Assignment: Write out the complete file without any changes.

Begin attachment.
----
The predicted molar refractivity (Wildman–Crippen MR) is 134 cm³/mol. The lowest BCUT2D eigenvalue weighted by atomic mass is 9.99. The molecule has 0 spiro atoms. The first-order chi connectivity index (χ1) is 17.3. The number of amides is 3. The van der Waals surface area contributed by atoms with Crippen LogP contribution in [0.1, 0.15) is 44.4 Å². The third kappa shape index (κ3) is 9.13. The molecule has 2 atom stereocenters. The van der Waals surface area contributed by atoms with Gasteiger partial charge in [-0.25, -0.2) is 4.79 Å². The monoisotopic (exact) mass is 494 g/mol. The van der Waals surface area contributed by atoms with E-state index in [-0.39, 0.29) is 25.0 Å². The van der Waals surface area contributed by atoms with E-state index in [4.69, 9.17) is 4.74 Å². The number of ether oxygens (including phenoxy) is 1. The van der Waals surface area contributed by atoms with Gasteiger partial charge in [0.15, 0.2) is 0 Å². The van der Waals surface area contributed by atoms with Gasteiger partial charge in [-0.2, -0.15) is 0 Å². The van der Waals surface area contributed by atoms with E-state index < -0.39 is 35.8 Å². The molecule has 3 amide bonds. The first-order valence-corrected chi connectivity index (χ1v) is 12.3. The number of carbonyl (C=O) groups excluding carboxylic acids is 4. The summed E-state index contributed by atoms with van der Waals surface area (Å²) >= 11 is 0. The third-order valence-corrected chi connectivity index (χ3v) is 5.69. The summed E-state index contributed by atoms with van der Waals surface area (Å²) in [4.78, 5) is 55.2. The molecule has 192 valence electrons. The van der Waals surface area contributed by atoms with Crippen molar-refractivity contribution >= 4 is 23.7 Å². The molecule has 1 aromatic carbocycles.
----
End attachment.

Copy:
The predicted molar refractivity (Wildman–Crippen MR) is 134 cm³/mol. The lowest BCUT2D eigenvalue weighted by atomic mass is 9.99. The molecule has 0 spiro atoms. The first-order chi connectivity index (χ1) is 17.3. The number of amides is 3. The van der Waals surface area contributed by atoms with Crippen LogP contribution in [0.1, 0.15) is 44.4 Å². The third kappa shape index (κ3) is 9.13. The molecule has 2 atom stereocenters. The van der Waals surface area contributed by atoms with Gasteiger partial charge in [-0.25, -0.2) is 4.79 Å². The monoisotopic (exact) mass is 494 g/mol. The van der Waals surface area contributed by atoms with E-state index in [-0.39, 0.29) is 25.0 Å². The van der Waals surface area contributed by atoms with E-state index in [4.69, 9.17) is 4.74 Å². The number of ether oxygens (including phenoxy) is 1. The van der Waals surface area contributed by atoms with Gasteiger partial charge in [0.15, 0.2) is 0 Å². The van der Waals surface area contributed by atoms with Gasteiger partial charge in [-0.2, -0.15) is 0 Å². The van der Waals surface area contributed by atoms with E-state index < -0.39 is 35.8 Å². The molecule has 3 amide bonds. The first-order valence-corrected chi connectivity index (χ1v) is 12.3. The number of carbonyl (C=O) groups excluding carboxylic acids is 4. The summed E-state index contributed by atoms with van der Waals surface area (Å²) >= 11 is 0. The third-order valence-corrected chi connectivity index (χ3v) is 5.69. The summed E-state index contributed by atoms with van der Waals surface area (Å²) in [4.78, 5) is 55.2. The molecule has 192 valence electrons. The van der Waals surface area contributed by atoms with Crippen molar-refractivity contribution >= 4 is 23.7 Å². The molecule has 1 aromatic carbocycles.